Vietnam War | Teen Ink

Vietnam War

May 8, 2021
By serenapei123 PLATINUM, San Jose, California
serenapei123 PLATINUM, San Jose, California
24 articles 5 photos 0 comments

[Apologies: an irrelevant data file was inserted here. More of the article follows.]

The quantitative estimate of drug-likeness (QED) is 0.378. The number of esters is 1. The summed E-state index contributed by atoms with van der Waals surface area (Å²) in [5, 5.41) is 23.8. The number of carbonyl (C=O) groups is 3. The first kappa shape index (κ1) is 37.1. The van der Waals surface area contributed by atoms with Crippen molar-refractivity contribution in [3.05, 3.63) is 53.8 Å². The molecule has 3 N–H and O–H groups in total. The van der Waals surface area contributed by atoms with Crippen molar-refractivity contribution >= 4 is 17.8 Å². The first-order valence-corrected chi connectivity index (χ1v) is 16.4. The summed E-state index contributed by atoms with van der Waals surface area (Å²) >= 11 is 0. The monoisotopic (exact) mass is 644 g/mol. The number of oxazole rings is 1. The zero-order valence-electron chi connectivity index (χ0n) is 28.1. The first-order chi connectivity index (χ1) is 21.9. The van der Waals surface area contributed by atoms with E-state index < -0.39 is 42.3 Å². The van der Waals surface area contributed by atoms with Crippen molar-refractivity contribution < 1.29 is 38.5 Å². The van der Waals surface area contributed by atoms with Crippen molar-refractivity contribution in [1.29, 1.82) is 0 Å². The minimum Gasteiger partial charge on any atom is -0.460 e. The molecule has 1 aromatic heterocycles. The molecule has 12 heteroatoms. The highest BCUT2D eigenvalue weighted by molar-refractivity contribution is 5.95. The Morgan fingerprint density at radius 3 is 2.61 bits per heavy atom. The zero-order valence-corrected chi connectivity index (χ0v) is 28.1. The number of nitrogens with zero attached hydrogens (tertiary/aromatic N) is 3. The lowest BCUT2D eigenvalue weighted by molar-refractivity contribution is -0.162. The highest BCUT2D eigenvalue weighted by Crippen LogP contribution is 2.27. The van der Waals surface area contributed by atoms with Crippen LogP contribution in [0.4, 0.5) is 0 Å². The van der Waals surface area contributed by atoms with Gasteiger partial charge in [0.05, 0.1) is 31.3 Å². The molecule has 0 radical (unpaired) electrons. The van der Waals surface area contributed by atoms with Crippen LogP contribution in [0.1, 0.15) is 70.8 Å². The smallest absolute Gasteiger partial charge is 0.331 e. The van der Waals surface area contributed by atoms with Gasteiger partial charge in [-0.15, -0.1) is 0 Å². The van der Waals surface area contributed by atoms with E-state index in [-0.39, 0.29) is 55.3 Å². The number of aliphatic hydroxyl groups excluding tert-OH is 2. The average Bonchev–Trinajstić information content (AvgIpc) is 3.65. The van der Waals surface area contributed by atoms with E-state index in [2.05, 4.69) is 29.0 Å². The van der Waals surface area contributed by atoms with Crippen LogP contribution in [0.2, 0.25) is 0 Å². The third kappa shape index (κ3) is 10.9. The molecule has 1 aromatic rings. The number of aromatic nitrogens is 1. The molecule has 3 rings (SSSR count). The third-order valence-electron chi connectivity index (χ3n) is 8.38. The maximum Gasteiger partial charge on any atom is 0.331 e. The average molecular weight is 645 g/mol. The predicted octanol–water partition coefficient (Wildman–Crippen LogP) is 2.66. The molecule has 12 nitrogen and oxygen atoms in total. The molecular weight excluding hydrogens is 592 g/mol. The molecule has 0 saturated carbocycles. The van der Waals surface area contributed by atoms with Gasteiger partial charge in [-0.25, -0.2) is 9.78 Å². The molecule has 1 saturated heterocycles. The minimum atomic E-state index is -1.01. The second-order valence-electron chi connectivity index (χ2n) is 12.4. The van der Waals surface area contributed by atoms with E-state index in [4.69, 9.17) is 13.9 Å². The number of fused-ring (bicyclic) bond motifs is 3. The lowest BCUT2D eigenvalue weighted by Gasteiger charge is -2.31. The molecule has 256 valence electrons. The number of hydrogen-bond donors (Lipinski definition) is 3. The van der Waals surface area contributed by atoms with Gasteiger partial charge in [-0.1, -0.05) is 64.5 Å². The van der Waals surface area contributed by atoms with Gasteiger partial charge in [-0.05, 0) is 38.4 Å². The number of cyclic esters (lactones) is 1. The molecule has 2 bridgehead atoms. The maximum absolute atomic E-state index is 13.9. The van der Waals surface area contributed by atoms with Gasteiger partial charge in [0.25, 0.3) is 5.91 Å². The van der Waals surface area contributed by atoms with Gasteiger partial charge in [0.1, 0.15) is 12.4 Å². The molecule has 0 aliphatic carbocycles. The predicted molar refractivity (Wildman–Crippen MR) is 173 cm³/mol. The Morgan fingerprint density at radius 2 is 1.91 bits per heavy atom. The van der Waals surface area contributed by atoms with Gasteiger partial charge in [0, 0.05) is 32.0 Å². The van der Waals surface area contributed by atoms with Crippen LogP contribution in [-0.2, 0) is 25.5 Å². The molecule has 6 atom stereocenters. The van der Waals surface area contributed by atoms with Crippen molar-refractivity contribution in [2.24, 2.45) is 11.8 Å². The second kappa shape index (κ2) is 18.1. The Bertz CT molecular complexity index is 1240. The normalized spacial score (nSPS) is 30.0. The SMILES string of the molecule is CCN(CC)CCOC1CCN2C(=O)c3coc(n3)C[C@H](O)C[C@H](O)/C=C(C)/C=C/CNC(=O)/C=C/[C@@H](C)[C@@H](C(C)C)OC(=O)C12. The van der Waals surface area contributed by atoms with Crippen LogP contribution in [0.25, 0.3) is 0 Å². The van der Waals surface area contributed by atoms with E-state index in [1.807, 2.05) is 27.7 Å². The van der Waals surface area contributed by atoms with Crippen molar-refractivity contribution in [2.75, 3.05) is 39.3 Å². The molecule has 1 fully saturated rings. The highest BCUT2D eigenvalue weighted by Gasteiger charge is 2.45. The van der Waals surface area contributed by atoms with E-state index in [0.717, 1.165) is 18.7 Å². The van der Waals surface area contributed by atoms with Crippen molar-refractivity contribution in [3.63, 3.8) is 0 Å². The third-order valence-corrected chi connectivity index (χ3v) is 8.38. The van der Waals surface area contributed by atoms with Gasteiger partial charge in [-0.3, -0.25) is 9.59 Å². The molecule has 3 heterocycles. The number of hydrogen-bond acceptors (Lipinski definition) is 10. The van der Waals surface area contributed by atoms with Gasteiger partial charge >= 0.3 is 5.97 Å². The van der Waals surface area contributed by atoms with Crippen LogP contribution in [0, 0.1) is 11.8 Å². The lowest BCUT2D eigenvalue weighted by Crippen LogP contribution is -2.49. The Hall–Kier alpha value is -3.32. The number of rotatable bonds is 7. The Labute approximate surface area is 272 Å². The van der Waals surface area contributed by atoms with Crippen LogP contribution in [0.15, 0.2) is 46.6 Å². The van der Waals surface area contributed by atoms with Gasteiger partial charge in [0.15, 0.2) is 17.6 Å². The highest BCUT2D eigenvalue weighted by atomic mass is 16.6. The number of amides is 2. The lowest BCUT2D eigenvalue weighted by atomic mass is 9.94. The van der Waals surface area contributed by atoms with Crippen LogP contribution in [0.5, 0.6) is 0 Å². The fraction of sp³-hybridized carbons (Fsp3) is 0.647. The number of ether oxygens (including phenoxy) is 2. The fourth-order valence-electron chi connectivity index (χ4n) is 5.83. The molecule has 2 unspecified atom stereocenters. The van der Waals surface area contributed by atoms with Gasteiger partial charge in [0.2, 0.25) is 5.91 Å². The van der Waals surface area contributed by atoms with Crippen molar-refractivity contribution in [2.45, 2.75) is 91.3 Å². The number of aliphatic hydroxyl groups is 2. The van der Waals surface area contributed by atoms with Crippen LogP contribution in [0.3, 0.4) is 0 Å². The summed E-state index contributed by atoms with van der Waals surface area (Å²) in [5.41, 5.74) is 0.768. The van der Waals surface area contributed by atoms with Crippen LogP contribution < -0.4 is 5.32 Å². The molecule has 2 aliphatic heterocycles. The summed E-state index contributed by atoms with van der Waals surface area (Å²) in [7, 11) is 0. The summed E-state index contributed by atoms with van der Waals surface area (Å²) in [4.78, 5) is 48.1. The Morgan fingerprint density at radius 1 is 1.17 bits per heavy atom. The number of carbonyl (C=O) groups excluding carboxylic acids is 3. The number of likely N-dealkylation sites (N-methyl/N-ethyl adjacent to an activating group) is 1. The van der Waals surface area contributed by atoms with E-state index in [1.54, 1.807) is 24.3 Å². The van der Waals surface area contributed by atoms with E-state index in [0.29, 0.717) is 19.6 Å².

From the beginning of the twentieth century, the United States was already in the process of changing its foreign policy from its original isolationist ideology. After World War I, the United States entered into a period of independent internationalism, maintaining economic and political involvement with other nations but refraining from permanent military allies. As the anti-communism sentiment grew, however, America began to take greater measures to ensure the security of Western ideology. The Vietnam War significantly heightened social and political tensions in the United States as evidenced by the increase of cynicism toward the government, polarization of opinion, and societal involvement of citizens.